FORuM Project, 2009
Translated from the French by Brian Evenson, with an afterword by Joan Ockman
Dongoo-Tonka or The Miracles of Science, a mock film scenario written by the French novelist Jules Romains, was first published in book form in 1920. Although translated into several languages when it initially appeared, and later reinterpreted by Romains for the stage, the original has never been translated into English.
The satirical plot concerns a famous geographer whose academic career is about to be derailed by the revelation that the South American city of Donogoo-Tonka, about which he has written, was nothing more than a fiction of his creation. Through a hilarious sequence of events, a suicidal young man finds a new mission in life by undertaking to found the fictional city, thereby redeeming the error and reputation of the professor. A clever and unscrupulous publicity campaign stirs interest in Donogoo-Tonka all over the globe and leads a wave of adventurers to the hinterlands of Brazil. Upon discovering the city's existence is a hoax, the would-be pioneers have nothing to do but actually build a city there. In an ironic turn of events, the city itself and the reputation of its 'founders' floursih, raising provocative questions about scientific knowledge and historical causality.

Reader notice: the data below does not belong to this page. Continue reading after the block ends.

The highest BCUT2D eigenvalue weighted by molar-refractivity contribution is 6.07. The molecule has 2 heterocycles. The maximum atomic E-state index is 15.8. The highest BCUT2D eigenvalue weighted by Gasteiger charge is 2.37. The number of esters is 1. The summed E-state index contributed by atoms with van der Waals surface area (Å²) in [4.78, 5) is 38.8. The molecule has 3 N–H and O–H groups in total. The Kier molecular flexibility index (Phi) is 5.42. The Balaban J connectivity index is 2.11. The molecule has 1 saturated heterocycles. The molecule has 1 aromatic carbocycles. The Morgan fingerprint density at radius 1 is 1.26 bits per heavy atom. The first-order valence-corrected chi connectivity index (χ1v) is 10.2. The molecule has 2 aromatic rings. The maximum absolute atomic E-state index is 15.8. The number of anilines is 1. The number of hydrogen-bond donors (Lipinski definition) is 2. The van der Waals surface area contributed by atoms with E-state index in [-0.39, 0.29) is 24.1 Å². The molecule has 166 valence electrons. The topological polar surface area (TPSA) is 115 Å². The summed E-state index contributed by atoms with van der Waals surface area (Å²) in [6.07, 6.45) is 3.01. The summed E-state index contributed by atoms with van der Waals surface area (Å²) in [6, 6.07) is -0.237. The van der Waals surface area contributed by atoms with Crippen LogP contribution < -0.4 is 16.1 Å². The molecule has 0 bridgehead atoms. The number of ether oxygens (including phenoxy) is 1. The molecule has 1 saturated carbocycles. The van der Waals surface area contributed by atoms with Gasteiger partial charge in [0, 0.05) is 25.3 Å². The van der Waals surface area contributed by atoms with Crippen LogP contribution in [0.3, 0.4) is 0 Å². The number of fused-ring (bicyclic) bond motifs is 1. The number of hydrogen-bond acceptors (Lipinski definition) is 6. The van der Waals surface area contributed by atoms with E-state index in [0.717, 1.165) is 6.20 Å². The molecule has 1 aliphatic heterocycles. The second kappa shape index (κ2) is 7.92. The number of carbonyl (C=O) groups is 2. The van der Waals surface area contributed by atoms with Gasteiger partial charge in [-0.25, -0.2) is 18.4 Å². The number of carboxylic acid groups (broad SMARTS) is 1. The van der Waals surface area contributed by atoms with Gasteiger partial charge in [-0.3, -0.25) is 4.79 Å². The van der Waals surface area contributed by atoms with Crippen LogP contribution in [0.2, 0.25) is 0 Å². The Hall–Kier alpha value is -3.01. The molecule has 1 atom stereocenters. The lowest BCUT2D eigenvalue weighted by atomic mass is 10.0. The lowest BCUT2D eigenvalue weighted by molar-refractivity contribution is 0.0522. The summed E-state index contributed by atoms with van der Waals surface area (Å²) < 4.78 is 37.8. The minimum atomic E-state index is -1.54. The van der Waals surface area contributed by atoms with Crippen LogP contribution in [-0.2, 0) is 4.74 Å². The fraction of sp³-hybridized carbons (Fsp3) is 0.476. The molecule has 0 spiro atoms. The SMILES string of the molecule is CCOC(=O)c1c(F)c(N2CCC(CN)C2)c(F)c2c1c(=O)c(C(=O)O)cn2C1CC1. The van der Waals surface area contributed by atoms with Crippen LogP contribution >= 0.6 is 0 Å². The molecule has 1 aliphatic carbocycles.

A highly original contribution to avant-garde poetics, the novel makes innovative use of boxed 'intertitles,' a graphic device that influenced period writers and filmmakers. Joan Ockman's
afterword, accompanied by more than two dozen illustrations, places Donogoo-Tonka into a rich historical context, delving into questions of urban geography, the early relations between literature and cinema, and Romains's forgotten philosophy of unamism.
A beautiful hardback, jointly published by The Buell Center's FORuM Project, and by Princeton Architectural Press.